Former President Carter to help build homes along Gulf Coast
Published 4:19 am Sunday, May 4, 2008
Sixteen-year-old Trevon Skinner takes a break from pounding nails into a new Gulf Coast home and waves the hammer over his head during a big stretch, unaware that his work is about to get a powerful helping hand from a former president.
Skinner is among a band of youths building homes in the hurricane-devastated coast for a Habitat for Humanity project led by former President Jimmy Carter and his wife, Rosalynn. The Carters, in their 25th year of building with the nonprofit organization, will help volunteers about 20 Habitat affiliates May 11-16 at construction sites in Louisiana, Mississippi and Alabama.
“We’re learning to build,” said Skinner, who smiled broadly when told he may meet the former president.
This Carter project includes more than 250 houses, most of them being built through the end of the year in the three states, plus Texas, in the continuing recovery from Hurricanes Katrina and Rita in 2005.
“He’s a true humanitarian and when he’s on site he works all day,” building supervisor Kevin Ambrey said of the former president. Ambrey, of Australia, said he worked with the Carters on a Habitat project last year in Los Angeles.
Buyers of the new Gulf Coast homes must participate in their construction with 300-400 hours of “sweat equity.” The homes are then sold at cost with an interest-free mortgage.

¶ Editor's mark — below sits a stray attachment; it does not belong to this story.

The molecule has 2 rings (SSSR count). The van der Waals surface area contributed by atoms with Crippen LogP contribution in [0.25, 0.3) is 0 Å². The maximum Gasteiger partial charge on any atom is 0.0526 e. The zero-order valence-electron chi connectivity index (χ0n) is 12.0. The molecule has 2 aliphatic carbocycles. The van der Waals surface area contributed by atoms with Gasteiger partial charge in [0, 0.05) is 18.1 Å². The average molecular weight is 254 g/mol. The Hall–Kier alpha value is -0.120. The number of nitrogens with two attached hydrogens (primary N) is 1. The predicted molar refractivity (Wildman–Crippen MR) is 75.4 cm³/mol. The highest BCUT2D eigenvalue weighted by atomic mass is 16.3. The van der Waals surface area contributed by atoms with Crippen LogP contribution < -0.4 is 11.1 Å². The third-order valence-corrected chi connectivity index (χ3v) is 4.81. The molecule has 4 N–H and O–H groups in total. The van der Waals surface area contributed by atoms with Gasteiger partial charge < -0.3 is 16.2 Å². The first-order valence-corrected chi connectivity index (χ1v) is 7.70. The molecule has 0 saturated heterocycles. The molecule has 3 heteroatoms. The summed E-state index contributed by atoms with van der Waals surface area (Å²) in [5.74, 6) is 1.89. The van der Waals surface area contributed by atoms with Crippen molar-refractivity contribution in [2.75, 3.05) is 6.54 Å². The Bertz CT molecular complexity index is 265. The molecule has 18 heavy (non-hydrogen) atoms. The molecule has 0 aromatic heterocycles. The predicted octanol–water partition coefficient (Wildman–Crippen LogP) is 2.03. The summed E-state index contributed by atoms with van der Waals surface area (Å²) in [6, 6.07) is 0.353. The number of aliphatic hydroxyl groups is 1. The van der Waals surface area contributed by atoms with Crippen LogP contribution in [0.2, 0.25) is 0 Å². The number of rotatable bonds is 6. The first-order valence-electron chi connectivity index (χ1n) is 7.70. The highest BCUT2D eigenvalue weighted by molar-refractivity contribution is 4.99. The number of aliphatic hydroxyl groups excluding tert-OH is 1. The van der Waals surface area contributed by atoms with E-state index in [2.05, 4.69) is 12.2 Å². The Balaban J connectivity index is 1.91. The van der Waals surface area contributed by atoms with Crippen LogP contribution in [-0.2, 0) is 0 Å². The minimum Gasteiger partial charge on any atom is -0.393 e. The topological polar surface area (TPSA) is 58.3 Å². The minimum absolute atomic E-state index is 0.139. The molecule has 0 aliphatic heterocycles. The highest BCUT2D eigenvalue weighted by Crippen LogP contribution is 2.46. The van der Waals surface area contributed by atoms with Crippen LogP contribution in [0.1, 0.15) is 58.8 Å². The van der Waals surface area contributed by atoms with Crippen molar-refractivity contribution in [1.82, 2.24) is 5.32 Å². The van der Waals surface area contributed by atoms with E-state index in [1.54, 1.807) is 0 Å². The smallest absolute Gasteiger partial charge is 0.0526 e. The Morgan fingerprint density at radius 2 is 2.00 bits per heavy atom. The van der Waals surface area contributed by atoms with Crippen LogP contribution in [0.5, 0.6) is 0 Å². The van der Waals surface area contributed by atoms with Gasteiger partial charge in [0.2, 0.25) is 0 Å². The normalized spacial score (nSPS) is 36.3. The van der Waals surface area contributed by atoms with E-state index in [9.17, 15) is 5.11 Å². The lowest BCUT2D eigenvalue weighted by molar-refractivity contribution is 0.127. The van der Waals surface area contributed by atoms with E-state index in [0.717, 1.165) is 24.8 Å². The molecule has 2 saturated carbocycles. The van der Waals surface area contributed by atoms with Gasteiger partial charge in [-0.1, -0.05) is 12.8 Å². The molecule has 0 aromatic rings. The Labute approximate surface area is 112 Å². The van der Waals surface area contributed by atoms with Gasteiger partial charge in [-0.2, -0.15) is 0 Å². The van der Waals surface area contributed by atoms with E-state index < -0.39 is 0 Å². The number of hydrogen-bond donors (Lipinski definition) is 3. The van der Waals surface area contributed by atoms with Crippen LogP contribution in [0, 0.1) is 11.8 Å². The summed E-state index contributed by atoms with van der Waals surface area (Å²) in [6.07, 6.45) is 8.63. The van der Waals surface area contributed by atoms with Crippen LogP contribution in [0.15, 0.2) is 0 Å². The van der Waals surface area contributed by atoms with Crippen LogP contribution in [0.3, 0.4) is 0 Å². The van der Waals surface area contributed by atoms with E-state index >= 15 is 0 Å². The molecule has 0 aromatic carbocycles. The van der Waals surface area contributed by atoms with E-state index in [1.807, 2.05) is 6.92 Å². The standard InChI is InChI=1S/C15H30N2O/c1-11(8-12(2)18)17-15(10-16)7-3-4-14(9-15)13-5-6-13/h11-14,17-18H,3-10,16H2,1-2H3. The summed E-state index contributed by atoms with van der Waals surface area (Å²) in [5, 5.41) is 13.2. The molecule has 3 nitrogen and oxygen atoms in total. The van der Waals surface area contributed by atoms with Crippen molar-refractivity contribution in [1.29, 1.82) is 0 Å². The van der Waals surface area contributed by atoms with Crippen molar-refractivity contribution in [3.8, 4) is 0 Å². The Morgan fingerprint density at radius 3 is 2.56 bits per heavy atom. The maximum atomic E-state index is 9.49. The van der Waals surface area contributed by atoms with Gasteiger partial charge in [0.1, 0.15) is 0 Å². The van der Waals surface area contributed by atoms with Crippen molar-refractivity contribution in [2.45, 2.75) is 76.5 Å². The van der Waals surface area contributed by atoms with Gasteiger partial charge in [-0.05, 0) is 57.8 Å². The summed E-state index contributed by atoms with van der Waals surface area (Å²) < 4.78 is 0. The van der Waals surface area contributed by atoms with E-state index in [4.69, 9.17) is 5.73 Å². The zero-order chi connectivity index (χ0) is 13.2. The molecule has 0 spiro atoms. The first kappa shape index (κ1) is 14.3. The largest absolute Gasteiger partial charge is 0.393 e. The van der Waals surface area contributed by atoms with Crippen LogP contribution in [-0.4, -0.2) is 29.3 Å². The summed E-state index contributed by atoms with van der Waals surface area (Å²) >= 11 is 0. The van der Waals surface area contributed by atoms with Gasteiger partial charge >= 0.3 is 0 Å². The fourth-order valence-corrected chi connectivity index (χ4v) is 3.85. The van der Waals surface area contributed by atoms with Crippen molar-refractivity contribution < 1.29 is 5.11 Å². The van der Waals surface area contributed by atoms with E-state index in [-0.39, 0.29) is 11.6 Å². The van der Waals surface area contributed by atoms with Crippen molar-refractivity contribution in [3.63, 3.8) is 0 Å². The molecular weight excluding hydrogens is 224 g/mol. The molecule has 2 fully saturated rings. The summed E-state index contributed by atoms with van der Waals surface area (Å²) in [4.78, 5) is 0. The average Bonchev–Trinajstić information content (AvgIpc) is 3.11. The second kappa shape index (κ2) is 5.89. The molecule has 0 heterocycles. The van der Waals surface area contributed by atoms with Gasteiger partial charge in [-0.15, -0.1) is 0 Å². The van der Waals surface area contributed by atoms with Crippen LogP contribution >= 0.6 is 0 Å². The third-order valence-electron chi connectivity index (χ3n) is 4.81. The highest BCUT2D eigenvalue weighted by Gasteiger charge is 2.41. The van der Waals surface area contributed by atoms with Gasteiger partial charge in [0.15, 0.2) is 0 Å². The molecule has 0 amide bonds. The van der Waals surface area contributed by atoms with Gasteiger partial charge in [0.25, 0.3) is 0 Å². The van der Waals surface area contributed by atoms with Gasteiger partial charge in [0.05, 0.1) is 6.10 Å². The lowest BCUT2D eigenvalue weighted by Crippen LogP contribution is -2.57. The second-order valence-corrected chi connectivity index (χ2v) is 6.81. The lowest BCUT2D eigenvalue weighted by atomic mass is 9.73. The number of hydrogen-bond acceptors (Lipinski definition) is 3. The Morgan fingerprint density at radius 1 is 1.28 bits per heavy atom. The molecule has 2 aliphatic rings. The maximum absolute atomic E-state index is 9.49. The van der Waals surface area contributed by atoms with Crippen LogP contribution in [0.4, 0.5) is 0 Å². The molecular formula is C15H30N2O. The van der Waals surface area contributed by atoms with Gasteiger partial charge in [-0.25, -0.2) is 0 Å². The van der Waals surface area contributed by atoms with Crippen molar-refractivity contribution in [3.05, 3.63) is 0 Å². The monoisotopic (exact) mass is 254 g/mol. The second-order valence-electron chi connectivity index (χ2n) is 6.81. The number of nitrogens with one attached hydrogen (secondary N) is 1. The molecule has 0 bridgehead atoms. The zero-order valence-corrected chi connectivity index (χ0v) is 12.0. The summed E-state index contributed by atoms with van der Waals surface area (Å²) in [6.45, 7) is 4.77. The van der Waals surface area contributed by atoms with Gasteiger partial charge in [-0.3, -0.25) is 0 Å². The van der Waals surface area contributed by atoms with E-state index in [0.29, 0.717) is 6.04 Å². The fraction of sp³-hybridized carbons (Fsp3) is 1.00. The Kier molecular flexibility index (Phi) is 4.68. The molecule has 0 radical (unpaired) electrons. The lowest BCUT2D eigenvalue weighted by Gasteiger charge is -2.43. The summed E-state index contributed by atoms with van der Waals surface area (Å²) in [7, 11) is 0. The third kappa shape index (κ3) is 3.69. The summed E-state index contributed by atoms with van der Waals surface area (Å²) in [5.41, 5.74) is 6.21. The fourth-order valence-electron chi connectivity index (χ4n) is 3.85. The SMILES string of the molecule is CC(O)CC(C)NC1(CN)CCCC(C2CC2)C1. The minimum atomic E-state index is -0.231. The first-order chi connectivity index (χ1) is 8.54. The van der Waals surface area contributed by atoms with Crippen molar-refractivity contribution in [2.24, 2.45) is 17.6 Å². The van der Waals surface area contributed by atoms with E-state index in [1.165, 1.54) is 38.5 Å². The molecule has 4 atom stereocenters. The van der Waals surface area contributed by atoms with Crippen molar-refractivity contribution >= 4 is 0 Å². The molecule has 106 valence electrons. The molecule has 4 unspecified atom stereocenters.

The Carters will bring attention to the project during a ceremony May 11 in Biloxi, Miss. In the following days, they will work on homes in Louisiana, Alabama and Mississippi.
On the Mississippi coast, where Hurricane Katrina destroyed more than 47,000 homes, Habitat will build 20 houses in Pascagoula, 10 houses in Biloxi and frame nearly 50 more houses. Thirty hurricane-damaged houses also will be repaired in Gulfport during the week, Habitat spokesman Duane Bates said.
Mississippi Gulf Coast Habitat CEO Chris Monforton said some 2,100 volunteers are expected to build with the Carter project in his state.
“We’re eager about the project, very ready,” Monforton said by telephone.
Besides giving the local economy a boost, he said it will also allow those volunteers arriving from around the United States to see that the hurricane recovery isn’t over.
In Mobile, Ambrey directed a crew of 30 young workers earning minimum wage and on-the-job training through the U.S. Labor Department’s YouthBuild program, which has partnered with Habitat. At least one Habitat home on the street already is occupied and other decaying houses were demolished to clear the lot for new ones.
On a nearby street, Hugh McWhorter, a Habitat building supervisor, said workers were getting trusses and walls ready before Carter’s arrival. Some of the houses are already built and await interior work; others are marked only with a concrete slab.
Habitat crews in Mobile County have been putting down four slabs a month for new homes, with 30 homes designated for the Carter project, said county Habitat director Brenda Carson-Lawless. Crews are working on 10 houses in Hillsdale, a struggling neighborhood the Carters also will visit.
Carson-Lawless said she has almost signed up some the 400 volunteers needed for the Carter building blitz in Mobile.
Habitat’s Mobile County affiliate began almost 20 years ago with one or two houses a year. Last year, they built a record 54.
On the Net:
Jimmy and Rosalynn Carter Work Project: www.habitat.org/jcwp/2008/